‘We are fed up with this life’: With nowhere to go, Belgian migrants take shelter in churches

Belgian migrants

Belgian migrants

The undocumented migrant workers in Belgian have been occupying Churches as they have no place to go. The migrants have launched a protest movement, demanding the government to grant them legal status, lack of which has kept them from availing so many facilities. On Wednesday, about 150 migrants along with their families and children moved into the Beguinage church in central Brussels. The Catholic Church supports the migrants’ cause.

All the protestors and supporters have been assembling at Place Sainte-Catherine, located near the church, since Sunday, January 31. More and more undocumented migrants have been joining the movement and planning on occupying more churches in the city.

Laurence Vanpaeschen, a member of the Belgian refugee rights NGO, Ciré, said that migrants have grown frustrated with the government’s blatant ignorance towards their issue. She added that the church has been occupied by migrants multiple times in the past 20 years. Vanpaeschen said, “The priest is very supportive of migrants. The last action was a hunger strike of 200 undocumented people in 2009.”

Vanpaeschen explained that migrants have resorted to taking refugee in the Beguinage Church this week to draw the authorities’ attention to the fact that they have no other place to go. Migrants emphasised that they aim to make a stronger statement by sleeping on the Churches’ floor than taking to the streets.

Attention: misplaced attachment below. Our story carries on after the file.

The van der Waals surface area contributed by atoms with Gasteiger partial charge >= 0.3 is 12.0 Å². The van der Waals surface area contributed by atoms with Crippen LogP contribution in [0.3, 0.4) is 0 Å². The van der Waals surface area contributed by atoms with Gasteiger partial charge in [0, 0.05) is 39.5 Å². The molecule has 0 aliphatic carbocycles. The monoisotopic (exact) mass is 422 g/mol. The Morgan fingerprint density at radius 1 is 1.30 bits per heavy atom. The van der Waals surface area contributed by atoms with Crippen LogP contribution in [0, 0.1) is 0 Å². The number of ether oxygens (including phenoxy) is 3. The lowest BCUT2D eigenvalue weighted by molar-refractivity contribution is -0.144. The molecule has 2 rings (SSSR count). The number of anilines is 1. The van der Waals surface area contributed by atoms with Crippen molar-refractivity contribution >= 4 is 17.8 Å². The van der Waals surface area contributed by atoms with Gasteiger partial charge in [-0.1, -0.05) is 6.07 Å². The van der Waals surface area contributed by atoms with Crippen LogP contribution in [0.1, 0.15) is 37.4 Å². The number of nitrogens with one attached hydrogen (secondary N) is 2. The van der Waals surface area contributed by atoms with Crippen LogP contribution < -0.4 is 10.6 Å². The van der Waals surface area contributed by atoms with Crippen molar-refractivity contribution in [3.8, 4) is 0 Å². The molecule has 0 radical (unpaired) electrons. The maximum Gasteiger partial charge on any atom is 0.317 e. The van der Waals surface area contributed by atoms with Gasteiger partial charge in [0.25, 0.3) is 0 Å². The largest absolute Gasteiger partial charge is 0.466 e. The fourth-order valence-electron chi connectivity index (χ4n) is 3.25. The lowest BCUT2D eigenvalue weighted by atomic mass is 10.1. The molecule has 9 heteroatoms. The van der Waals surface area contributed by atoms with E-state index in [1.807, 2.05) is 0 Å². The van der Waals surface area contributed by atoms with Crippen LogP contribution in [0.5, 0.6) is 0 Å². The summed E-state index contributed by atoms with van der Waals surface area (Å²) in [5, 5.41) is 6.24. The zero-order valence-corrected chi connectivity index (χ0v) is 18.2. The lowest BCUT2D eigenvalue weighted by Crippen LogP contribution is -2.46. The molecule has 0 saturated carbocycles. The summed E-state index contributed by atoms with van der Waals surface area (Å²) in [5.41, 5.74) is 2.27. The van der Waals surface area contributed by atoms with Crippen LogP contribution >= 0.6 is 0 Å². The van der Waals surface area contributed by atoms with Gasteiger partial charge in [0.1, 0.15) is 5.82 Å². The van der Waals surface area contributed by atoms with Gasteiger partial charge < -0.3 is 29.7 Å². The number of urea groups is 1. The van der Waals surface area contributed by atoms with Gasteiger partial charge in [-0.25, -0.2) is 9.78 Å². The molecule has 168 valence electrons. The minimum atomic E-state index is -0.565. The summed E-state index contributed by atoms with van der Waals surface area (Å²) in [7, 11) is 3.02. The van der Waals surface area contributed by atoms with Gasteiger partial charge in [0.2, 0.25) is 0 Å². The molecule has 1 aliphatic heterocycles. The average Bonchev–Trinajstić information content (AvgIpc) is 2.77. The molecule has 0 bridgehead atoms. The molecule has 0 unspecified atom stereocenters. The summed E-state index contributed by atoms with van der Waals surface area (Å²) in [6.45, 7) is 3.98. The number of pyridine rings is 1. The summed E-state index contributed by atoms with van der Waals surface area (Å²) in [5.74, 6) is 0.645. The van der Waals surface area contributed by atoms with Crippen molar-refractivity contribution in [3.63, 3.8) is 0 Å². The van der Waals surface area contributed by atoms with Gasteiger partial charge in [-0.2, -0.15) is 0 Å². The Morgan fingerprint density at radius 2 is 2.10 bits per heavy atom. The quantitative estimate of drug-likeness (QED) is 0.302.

“A lot of them have been living in Belgium for a long time,” she said. “They want access to housing, health and education. And they want to have the right to work under legal conditions and not the situation of exploitation that most of them are in because of their administrative situation.”

One of the undocumented migrants, who is part of the protest, told the Brussels news site BX1: “We want to have the chance to work, for example in sectors where there is a shortage of labor. We are fed up with this life.”

Vanpaeschen slammed the government’s handling of the issue stating that it still remained unaffected and did not offer any provision related to migrants’ regularization. “There has just been total silence,” she said. “And the migrants’ situation is getting worse and worse. Most of these people who had a job on the black market have lost it because of the economic situation. And a lot have lost their houses because they cannot pay the rent anymore. So they have to live with other people in conditions that are very bad.”

Vanpaeschen believed that amid the ongoing global pandemic and various health challenges this was the least the newly elected government could do for the well-being of the migrants. She said, “There are too many people living in one place, and also, if you don’t have papers you have to pay for a COVID test yourself, but they don’t have any money… So they are saying that their health is in danger and they are putting other people’s health at risk too. They are saying to the government that it’s an urgent health matter [and asking the government] to give them papers”.

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